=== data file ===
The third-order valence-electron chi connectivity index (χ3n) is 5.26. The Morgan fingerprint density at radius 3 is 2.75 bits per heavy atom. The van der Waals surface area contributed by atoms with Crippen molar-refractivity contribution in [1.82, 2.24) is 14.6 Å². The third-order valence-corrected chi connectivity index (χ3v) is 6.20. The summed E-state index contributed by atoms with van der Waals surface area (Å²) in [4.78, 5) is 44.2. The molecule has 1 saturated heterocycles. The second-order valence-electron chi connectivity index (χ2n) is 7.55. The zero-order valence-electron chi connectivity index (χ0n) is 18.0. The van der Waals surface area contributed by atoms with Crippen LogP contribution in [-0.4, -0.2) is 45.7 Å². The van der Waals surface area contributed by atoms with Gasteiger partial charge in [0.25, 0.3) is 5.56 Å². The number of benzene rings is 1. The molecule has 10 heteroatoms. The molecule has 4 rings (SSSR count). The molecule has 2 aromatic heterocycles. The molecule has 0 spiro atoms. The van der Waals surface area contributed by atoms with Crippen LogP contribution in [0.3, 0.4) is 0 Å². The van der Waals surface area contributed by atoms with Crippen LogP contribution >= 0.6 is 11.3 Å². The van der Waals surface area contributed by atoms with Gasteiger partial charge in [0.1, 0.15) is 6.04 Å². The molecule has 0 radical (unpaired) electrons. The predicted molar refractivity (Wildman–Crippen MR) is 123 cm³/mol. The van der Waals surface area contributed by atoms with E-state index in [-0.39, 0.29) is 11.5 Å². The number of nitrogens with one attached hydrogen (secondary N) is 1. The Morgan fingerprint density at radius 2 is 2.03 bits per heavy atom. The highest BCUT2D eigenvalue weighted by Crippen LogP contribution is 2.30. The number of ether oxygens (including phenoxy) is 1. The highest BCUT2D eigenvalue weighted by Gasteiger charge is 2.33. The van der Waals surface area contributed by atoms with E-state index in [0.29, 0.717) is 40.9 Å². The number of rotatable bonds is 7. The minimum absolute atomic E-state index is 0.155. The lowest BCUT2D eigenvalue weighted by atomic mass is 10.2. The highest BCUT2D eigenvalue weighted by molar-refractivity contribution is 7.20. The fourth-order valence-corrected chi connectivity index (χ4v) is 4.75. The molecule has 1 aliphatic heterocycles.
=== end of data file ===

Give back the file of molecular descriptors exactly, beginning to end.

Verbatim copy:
The third-order valence-electron chi connectivity index (χ3n) is 5.26. The Morgan fingerprint density at radius 3 is 2.75 bits per heavy atom. The van der Waals surface area contributed by atoms with Crippen molar-refractivity contribution in [1.82, 2.24) is 14.6 Å². The third-order valence-corrected chi connectivity index (χ3v) is 6.20. The summed E-state index contributed by atoms with van der Waals surface area (Å²) in [4.78, 5) is 44.2. The molecule has 1 saturated heterocycles. The second-order valence-electron chi connectivity index (χ2n) is 7.55. The zero-order valence-electron chi connectivity index (χ0n) is 18.0. The van der Waals surface area contributed by atoms with Crippen LogP contribution in [-0.4, -0.2) is 45.7 Å². The van der Waals surface area contributed by atoms with Gasteiger partial charge in [0.25, 0.3) is 5.56 Å². The number of benzene rings is 1. The molecule has 10 heteroatoms. The molecule has 4 rings (SSSR count). The molecule has 2 aromatic heterocycles. The molecule has 0 spiro atoms. The van der Waals surface area contributed by atoms with Crippen LogP contribution in [0.3, 0.4) is 0 Å². The van der Waals surface area contributed by atoms with Crippen LogP contribution >= 0.6 is 11.3 Å². The van der Waals surface area contributed by atoms with Gasteiger partial charge in [0.1, 0.15) is 6.04 Å². The molecule has 0 radical (unpaired) electrons. The predicted molar refractivity (Wildman–Crippen MR) is 123 cm³/mol. The van der Waals surface area contributed by atoms with E-state index in [-0.39, 0.29) is 11.5 Å². The number of nitrogens with one attached hydrogen (secondary N) is 1. The Morgan fingerprint density at radius 2 is 2.03 bits per heavy atom. The highest BCUT2D eigenvalue weighted by Crippen LogP contribution is 2.30. The number of ether oxygens (including phenoxy) is 1. The highest BCUT2D eigenvalue weighted by Gasteiger charge is 2.33. The van der Waals surface area contributed by atoms with E-state index in [0.29, 0.717) is 40.9 Å². The number of rotatable bonds is 7. The minimum absolute atomic E-state index is 0.155. The lowest BCUT2D eigenvalue weighted by atomic mass is 10.2. The highest BCUT2D eigenvalue weighted by molar-refractivity contribution is 7.20. The fourth-order valence-corrected chi connectivity index (χ4v) is 4.75. The molecule has 1 aliphatic heterocycles.